Before I get too far into this let me say that I am a general fan of yoga. I have done yoga in the past and I encourage my clients to use it as a tool for gaining extra mobility and body awareness. However, just like any other workout method it does have some disadvantages.

Another thing to keep in mind is that mobility and strength are not the same thing.


The main problem that I have is not with yoga per say but with yoga practitioners who do not understand basic training principles and terms. For example, the term “Power Yoga” is an oxymoron – power refers specifically to quick development of tension in a muscle and is best trained through fast movements like plyometrics or Olympic lifts. Seeing as how all forms of yoga are done in a relatively slow and controlled manner there is no way that it can develop “power” according to the true definition of the word.

Another term that gets used too loosely by yoga folk is “strength”. This term refers to an intense effort, or something that you can only sustain for a very short period of time. Doing a 3 rep max deadlift requires strength, doing 15 reps requires strength endurance. Holding a yoga pose that is impossible for you to maintain for more than 10-15 seconds requires strength, much longer than that and you are working on strength endurance.

Another thing to keep in mind is that mobility and strength are not the same thing. Just because you have increased your mobility does not necessarily mean that you have increased your strength. The yogi that can wrap themselves up into an awkward position is not “stronger” than the person that can do a double bodyweight deadlift.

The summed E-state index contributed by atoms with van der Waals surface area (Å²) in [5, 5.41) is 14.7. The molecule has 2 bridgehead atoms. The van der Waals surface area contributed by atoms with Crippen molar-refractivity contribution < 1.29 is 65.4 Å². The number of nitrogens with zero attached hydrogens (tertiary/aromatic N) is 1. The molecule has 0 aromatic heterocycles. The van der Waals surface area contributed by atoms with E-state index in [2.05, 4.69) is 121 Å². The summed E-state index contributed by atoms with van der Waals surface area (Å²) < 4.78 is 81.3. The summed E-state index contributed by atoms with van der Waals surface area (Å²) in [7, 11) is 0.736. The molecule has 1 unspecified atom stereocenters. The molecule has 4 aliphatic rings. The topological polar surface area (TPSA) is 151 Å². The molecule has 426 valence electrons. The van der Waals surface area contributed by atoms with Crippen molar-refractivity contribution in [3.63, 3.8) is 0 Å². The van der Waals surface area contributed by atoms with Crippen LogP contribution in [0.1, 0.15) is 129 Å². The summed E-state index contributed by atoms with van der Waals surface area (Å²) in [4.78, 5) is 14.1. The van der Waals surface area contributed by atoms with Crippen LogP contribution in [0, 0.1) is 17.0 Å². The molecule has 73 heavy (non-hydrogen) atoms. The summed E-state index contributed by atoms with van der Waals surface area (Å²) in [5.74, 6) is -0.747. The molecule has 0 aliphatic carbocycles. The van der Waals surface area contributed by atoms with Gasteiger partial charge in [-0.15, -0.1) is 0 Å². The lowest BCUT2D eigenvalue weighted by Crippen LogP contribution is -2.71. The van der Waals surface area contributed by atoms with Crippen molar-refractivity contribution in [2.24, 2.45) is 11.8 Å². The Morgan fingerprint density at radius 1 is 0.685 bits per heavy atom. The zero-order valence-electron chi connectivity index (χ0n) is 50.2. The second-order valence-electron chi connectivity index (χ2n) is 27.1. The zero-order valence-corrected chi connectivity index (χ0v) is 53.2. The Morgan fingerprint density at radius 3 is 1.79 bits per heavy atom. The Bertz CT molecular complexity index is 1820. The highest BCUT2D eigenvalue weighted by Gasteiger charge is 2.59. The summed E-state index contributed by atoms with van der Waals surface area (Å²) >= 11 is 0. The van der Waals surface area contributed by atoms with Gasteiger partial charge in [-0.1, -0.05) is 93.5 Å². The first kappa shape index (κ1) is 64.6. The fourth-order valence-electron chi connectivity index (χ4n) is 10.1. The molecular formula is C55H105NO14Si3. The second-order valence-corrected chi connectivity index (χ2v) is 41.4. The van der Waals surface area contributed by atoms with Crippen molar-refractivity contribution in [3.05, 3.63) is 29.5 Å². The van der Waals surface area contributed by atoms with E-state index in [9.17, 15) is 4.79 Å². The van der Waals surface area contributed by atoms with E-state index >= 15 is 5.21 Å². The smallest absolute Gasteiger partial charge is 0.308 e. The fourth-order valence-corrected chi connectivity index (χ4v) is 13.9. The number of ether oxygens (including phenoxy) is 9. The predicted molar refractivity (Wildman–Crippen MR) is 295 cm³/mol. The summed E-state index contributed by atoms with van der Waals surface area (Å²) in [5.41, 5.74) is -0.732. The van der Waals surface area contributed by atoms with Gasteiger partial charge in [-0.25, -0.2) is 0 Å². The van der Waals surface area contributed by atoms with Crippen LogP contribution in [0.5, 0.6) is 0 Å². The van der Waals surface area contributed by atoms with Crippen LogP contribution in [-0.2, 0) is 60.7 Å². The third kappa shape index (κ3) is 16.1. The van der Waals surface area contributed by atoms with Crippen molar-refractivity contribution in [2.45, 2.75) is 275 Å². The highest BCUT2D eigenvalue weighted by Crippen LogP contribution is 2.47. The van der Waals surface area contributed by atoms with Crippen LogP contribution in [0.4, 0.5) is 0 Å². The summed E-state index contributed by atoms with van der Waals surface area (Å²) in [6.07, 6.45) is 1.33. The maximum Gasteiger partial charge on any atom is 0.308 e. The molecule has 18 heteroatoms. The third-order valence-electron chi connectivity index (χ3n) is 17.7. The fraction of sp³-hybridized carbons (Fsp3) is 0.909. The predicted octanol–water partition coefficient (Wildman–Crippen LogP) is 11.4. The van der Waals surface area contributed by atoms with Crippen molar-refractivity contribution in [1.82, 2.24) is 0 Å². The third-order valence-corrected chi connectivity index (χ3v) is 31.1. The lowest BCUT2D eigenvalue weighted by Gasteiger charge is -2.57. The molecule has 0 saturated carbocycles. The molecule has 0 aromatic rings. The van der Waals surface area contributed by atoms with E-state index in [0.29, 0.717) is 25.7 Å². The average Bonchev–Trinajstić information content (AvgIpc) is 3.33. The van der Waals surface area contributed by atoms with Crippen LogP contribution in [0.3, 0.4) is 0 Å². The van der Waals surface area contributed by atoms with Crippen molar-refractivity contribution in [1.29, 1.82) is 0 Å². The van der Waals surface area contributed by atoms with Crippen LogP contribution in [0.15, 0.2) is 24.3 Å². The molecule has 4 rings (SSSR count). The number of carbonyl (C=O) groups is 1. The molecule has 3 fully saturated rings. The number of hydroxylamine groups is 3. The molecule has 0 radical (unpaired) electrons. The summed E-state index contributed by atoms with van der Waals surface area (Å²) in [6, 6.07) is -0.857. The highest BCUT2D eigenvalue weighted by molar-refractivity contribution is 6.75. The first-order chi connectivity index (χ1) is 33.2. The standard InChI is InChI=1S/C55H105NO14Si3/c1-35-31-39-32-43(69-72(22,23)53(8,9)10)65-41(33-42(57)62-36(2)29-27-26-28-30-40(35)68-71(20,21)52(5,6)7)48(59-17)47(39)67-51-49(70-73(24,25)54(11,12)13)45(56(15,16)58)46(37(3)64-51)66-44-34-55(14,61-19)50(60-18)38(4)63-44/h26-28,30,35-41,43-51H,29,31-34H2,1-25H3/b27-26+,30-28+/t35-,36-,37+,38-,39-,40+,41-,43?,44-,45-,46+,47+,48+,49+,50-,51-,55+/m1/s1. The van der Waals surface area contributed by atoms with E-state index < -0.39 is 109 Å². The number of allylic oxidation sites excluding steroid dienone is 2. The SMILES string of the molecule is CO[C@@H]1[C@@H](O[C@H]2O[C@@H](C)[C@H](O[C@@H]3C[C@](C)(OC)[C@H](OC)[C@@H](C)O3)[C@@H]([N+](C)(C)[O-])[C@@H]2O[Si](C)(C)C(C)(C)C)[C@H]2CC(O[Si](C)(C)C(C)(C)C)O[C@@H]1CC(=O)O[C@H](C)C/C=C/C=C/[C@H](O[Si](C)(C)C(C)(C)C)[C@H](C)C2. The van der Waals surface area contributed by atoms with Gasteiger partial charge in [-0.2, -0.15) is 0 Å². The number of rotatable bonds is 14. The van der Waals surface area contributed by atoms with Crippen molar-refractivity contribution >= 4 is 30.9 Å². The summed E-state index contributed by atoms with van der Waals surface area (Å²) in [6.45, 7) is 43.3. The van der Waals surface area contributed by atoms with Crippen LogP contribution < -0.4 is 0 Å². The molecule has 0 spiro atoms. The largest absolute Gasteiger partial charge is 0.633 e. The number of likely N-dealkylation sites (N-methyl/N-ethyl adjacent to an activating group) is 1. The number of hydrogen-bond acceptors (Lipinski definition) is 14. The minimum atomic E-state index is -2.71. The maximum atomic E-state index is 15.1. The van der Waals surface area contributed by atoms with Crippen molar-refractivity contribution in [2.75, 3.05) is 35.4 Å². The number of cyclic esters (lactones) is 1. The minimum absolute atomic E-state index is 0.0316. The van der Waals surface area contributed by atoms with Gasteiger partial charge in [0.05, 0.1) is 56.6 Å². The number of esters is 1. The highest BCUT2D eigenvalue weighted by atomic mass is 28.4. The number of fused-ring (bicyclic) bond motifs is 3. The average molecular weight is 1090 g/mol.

Another problem is that yoga does a good job of teaching you how to control your own bodyweight but does not teach you how to control and handle an external object. It is called the SAID Principle – Specific Adaptation to Imposed Demands. If you want to get better at handling an external object, like your mountain bike, you have to practice handling an external object. Bodyweight training will only take you so far.

Why is this important? Because the trick to creating a good training program is to understand the pluses and minuses of a given method so you know how to better apply it. With all of this in mind let’s take a look at what yoga really has to offer us…


– It teaches good body awareness

– It develops mobility in key areas like the hips and upper back

– It develops core strength in those with poor core strength

– It is a low impact exercise for those that have to do something every day but rightfully don’t want to pound on their bodies too much


– It can develop hyper mobility in bad areas like the low back and shoulders

– It will stop offering a true strength challenge after the initial adaptation to it

– It does not teach us how to effectively apply our strength in real life movements or situation like having to bend down to pick up a heavy box or a child

So, as you can see this is not an “either – or” type argument. I use a lot of yoga inspired movements in my mobility programs and think that is has a lot to offer us, just not at the expense of real strength training.

The yoga fanatic that can achieve any position but is so weak that they can not get out of a wet paper bag is no better than the meathead who can squat 600 pounds but can not touch his own toes. Another one of my favorite Chinese proverbs is “beware the man of one way”…extremes on either end of the spectrum are not the best so don’t get too caught up in one way of doing things. If all you do is yoga pick up a dumbbell some time and if all you do is lift try taking a yoga class – balance is what we should strive for.

-James Wilson-

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